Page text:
We left the MS Windows/Apple world. With very little knowledge of computers, you can too. Linux is a free operating system which was originally based on Unix. We have contemplated making this move for years. There will be a follow-up blog of why we made the move, but this is a how-to blog. Though there are thousands (an infinite number?) of ways to set up Linux, there are two very easy ways of getting Linux on a laptop.

The first is to purchase a computer with Linux installed by someone else. This is the easiest and includes tech support. Companies which sell laptops with Linux already installed include System76, ZaReason, Dell, ThinkPenguin, and EmperorLinux. This is more expensive. Though Dell frequently changes their product line, for today, here is a link to their $1200 laptop with a Linux Ubuntu operating system. http://www.dell.com/us/business/p/xps-13-linux/pd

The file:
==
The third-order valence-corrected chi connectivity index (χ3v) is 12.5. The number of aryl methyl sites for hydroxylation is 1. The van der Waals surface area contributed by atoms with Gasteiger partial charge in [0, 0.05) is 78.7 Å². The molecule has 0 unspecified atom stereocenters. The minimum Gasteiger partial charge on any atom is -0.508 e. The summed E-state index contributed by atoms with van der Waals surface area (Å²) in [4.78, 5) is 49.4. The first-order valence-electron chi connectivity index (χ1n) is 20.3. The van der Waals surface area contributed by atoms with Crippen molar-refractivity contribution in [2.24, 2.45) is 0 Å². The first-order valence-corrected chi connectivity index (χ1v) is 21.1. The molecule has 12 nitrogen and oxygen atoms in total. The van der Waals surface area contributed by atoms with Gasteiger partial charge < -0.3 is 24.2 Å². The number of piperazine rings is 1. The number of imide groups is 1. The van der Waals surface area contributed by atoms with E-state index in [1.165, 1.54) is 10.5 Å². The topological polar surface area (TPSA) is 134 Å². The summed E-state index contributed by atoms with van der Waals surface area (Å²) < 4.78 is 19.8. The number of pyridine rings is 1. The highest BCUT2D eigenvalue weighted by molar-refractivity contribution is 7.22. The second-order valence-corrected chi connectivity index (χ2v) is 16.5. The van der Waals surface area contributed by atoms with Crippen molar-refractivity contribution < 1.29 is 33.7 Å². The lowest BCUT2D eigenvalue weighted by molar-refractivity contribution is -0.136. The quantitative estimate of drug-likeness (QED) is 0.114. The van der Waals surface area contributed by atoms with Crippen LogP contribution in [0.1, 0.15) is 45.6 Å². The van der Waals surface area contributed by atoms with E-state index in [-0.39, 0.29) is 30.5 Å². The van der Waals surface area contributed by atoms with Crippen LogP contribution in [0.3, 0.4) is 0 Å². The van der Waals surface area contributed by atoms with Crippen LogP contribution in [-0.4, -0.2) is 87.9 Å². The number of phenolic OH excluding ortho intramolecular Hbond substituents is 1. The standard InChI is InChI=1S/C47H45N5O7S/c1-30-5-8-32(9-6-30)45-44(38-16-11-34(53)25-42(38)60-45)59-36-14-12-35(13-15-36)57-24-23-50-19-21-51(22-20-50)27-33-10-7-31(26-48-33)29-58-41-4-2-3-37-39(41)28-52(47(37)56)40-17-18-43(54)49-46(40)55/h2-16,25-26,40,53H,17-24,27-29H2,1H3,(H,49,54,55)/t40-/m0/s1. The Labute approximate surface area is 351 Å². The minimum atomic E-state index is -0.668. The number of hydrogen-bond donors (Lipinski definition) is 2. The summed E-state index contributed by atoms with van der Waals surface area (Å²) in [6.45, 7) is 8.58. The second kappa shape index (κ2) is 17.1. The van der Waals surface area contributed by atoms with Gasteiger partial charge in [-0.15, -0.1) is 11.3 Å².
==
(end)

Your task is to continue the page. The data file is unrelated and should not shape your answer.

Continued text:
We purchased two refurbished Windows 7 computers for under $800 from a shop which refurbishes computers. There are thousands of such shops throughout the United States. Refurbished Windows 7 computers are also available in many foreign countries and thousands are available online. Included in the price was repartitioning the hard drives with 50 Gig partitions for Linux. The dual boot system allows Ubuntu to access data from the Windows 7 partition. The Linux partition is only needed for the Operating System and Linux programs such as LibreOffice, Inkscape, Blender, GrafX2, Font Manager, etc. We found a dual boot system to be the easiest to install and use. Using Windows 7, download Ubuntu from here http://www.ubuntu.com/download/desktop.

Burn the download to a DVD, then follow these instructions. http://www.ubuntu.com/download/desktop/install-ubuntu-desktop

Be certain you write down ALL USERNAMES AND PASSWORDS.

It really is this simple. Purchasing a new computer is actually more difficult to get particular features that you want, since there are many refurbished Windows 7 choices. Even with a dual boot system, which is much slower, the system boots up in about 18 seconds.